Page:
2012 Booklist

I expect more books on leadership and team management, what with my new responsibilities at work. Hopefully I'll finish ongoing reads like Huckleberry Finn.
  1. The Control of Nature - John McPhee. From 1989, this has 3 long sections: the effort to control the Mississippi River, to control lava flows in Iceland and Hawaii, and to control debris flows from the erosion of the San Gabriel Mountains in Los Angeles. Short version: humans are insane.
  2. Excession - Iain M. Banks. Challenging in spots, but good, with a lot of interesting insights about the Culture.
  3. Fluke - Christopher Moore. Classic Moore, funny but not his best.
  4. Stealing Jesus: How Fundamentalism Betrays Christianity - Bruce Bawer. Amazing! It explains so much of modern America.
  5. Surface Detail - Iain M. Banks. I love his Culture novels, but this was sort of meh. The only good character is a psychopathic ship. So it goes: we can't hit home runs every time. The last page is stunningly, inexplicably, mind-bogglingly stupid: read Use of Weapons first and you'll know why.
  6. The Hunger Games Trilogy - Suzanne Collins. First one is gripping, second one is much slower.
  7. God's Problem - Bart D. Ehrman. Subtitled "How the Bible Fails to Answer Our Most Important Question: Why We Suffer," this is not as satisfyingly coherent as his other books. This might be because it's personal for him: the problem of suffering is how he lost his Christian faith. It's a solid overview of the various Biblical responses to suffering, though it's all academic to me because I have my own view of suffering that I think holds up quite well.
  8. The Hollow Kingdom Trilogy - Clare B. Dunkle. This is some grade-A fucked-up stuff. The language is simple, but the concepts are way beyond what younger kids can imagine: one group gently treats its terrified captured brides, another beats and abuses its women before they inevitably die in childbirth. Kids know their own lack of control and influence over their lives, but can they really understand the process of coming to terms and accepting the circumstances forced on you when you have no choice? When you're forcibly torn away from your entire world? I doubt it.
  9. The "His Dark Materials" Trilogy: The Golden Compass, The Subtle KnifeThe Amber Spyglass- Phillip Pullman. It's not actually anti-religion at all. As one friend says, "It's worse than that: it's anti-Church."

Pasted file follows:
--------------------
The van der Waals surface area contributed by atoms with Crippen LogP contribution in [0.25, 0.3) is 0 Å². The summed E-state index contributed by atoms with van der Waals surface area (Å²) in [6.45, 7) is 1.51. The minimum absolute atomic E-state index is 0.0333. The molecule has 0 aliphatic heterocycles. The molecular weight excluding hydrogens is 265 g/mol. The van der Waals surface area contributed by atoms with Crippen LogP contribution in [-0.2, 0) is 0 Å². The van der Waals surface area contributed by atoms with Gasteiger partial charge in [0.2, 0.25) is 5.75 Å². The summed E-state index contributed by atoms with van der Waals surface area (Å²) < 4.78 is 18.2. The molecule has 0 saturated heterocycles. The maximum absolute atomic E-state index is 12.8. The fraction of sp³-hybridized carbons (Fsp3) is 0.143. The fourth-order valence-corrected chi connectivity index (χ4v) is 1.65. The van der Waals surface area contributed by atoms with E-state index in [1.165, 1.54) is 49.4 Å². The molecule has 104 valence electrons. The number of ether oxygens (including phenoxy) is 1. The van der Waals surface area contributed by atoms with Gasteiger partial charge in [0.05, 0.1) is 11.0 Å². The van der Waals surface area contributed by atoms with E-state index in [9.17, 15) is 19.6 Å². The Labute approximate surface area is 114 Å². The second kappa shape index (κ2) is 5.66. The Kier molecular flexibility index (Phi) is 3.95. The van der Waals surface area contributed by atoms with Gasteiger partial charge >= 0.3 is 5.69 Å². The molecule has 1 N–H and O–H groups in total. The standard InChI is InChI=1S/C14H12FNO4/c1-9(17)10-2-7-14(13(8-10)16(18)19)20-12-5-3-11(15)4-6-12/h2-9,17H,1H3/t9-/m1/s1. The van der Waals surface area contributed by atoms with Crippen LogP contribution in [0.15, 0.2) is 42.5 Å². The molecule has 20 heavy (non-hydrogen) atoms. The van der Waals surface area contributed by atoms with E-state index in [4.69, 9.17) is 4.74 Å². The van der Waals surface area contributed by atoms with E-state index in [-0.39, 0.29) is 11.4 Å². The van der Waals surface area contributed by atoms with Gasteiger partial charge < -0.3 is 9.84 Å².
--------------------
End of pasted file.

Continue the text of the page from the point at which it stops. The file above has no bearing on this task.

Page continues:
10. King Solomon's Mines - H. Rider Haggard. So racist! (South Africa, future home of apartheid, in the 1800s.) But a solid adventure read aside from that.
  11. A Princess of Mars - Edgar Rice Burroughs.
  12. Jesus, Interrupted - Bart Ehrman. Bearing the somewhat incendiary subtitle "Revealing the Hidden Contradictions in the Bible (And Why We Don't Know About Them)"; I assume it's his editor that makes these up. Lots of reference to the reactions to his earlier Misquoting Jesus and God's Problem.
  13. The Inheritance of Rome: A History of Europe from 400 to 1000 - Chris Wickham. Another long-term project. First two-thirds is sparkling, the last bogs down in details of Frankish court intrigues among dozens of people with similar or identical names.
  14. God and Man At Yale - William F. Buckley. Epic whingefest!
  15. Huckleberry Finn - Mark Twain. Finally! I forgot how boring the second half is.
  16. Look to Windward - Iain M. Banks. A lot of exposition and pondering about the Culture, and about grief, loss, redemption, and responsibility.
  17. The Player of Games - Iain M. Banks. I'm a sucker for his Culture novels, but this one is particularly delicious.
  18. Managing Humans - Michael Lopp. I learned a lot from this, especially the degree to which, as a team lead, my job is to pass on information to the team.
  19. The Professor and the Madman - Simon Winchester. About the making of the Oxford English Dictionary. I don't know if there's a book-worthwhile story in there, but in any case, it's poorly told.